“Your Mat is Your Biggest Mirror."
Walking out of the blistering cold and into teacher’s training this weekend was a breath of fresh air. Workshop #7 provided the structure I crave and the logistics in how to accomplish it. Melanie, the senior teacher presenting the content at this workshop, not only provided the details but also with handouts!
I’ve died and gone to heaven! Now this is what I’m talking about!
All kidding aside, I found the content necessary as yoga classes are not fitness classes. Sure, they are similar. But I needed to learn how to run an effective and suitable class for students.
To begin with, we had a discussion about ‘seeing who is in front of you’ in class. Particular questions to ask even before starting are:
What are you wanting to offer?
Will the class be a drop in or a registered class?
What level do the students need to be proficient at?
No, not always perfect answers to these questions. But at least having an understanding who you will be teaching, will help dictate how and what you teach. And most importantly see who is in front of you in your class.
The lesson plan is important but not so important that you can change it on the fly. Improvising, as I’d like to call it. It is however important that you do give an outline of what to expect to new students and provide a comfortable and welcoming space. Offer the lead yet not so much that they don’t feel it in their own bodies.
‘Let them feel and move in their own bodies’.
I don’t think it was until this workshop that I really, no REALLY understood what the breath tells yoga teachers in class. The opportunity to listen to the students breathing can tell you if they are listening to their bodies (strong, rhythmic breath) versus not (short or even non-existent breath). Breath is a key to assess for ease. And thus, try and teach student to self-adjust with lots of options via verbal and visual cues to allow them the most ease in their bodies.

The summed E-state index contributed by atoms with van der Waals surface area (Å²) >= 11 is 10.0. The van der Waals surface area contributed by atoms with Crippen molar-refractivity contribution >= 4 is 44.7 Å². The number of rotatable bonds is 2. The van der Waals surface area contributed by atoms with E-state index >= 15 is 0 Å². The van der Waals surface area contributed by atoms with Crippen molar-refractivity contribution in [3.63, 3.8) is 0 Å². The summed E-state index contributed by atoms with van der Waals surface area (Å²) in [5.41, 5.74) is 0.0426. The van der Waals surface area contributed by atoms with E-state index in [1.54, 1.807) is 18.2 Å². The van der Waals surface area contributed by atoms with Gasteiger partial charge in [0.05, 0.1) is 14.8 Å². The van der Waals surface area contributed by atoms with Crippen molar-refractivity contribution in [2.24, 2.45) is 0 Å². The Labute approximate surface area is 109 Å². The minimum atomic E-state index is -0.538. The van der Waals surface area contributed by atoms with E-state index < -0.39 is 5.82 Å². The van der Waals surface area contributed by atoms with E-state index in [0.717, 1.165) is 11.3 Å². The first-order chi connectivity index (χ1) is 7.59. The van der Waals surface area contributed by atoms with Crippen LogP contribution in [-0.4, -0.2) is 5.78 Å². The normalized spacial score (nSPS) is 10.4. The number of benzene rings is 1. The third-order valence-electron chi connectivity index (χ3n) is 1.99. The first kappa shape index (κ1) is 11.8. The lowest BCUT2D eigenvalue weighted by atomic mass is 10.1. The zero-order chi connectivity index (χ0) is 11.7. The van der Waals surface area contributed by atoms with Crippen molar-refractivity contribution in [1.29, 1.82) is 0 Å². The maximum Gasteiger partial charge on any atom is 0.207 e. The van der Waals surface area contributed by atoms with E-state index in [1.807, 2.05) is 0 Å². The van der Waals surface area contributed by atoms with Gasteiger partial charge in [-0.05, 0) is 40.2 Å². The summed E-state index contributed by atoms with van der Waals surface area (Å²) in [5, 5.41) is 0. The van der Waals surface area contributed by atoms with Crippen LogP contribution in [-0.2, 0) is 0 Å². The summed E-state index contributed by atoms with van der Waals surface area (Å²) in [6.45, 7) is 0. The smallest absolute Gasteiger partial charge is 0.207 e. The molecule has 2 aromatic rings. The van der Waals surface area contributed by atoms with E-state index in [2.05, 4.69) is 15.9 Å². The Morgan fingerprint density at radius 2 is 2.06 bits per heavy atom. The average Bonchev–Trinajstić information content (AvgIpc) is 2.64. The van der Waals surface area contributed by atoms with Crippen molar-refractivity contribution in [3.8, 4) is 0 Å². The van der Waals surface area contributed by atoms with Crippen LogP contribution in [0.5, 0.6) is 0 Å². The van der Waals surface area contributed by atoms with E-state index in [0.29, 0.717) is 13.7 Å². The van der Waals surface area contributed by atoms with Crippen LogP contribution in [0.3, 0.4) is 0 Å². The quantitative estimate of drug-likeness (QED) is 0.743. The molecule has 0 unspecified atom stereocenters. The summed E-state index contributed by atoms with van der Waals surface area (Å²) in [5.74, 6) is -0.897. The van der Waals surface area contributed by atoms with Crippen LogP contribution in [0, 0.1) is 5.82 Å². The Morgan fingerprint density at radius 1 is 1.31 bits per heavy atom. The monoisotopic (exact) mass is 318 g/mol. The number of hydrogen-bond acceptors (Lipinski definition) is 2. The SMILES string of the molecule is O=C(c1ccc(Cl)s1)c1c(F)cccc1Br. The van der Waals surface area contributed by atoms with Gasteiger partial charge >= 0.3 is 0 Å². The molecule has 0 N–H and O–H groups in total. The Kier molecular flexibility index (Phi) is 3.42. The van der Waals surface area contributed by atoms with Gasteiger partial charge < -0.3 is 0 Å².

An interesting approach, which I will use in our forever striving world and thriving (or not) society is this: demonstrate with someone who will say ‘no’ to show the other students that it is okay to say ‘no’.
I also appreciated the hints of how to assess beginners on day one, class one. Cue the students while lying on their backs to bend their knees and place their feet on the mat if they have any low back pain. Instantly you can see who in the class has low back pain. Further, cue the option to support the neck with a folded blanket under the head. Those who place a blanket under the head show you as the teacher that they may have some neck issues.
More ingenious tips and tricks!
Being very practical, this workshop definitely helped me think how best to flow a yoga class while setting a peaceful space for beginners. I feel more confident in my ability to design an effective lesson plan and implement it!
How fitting was the intention of this workshop was to help student “find comfort in their discomfort”. When in fact, I found my comfort in my discomfort when thinking about the daunting task to designing a class and teaching it!
Aspiring Yoga Teacher
I've practiced yoga since I was a pre-teen and have always found it to keep me centered. I will be a teacher one day and this is my journey to discover teaching and practice.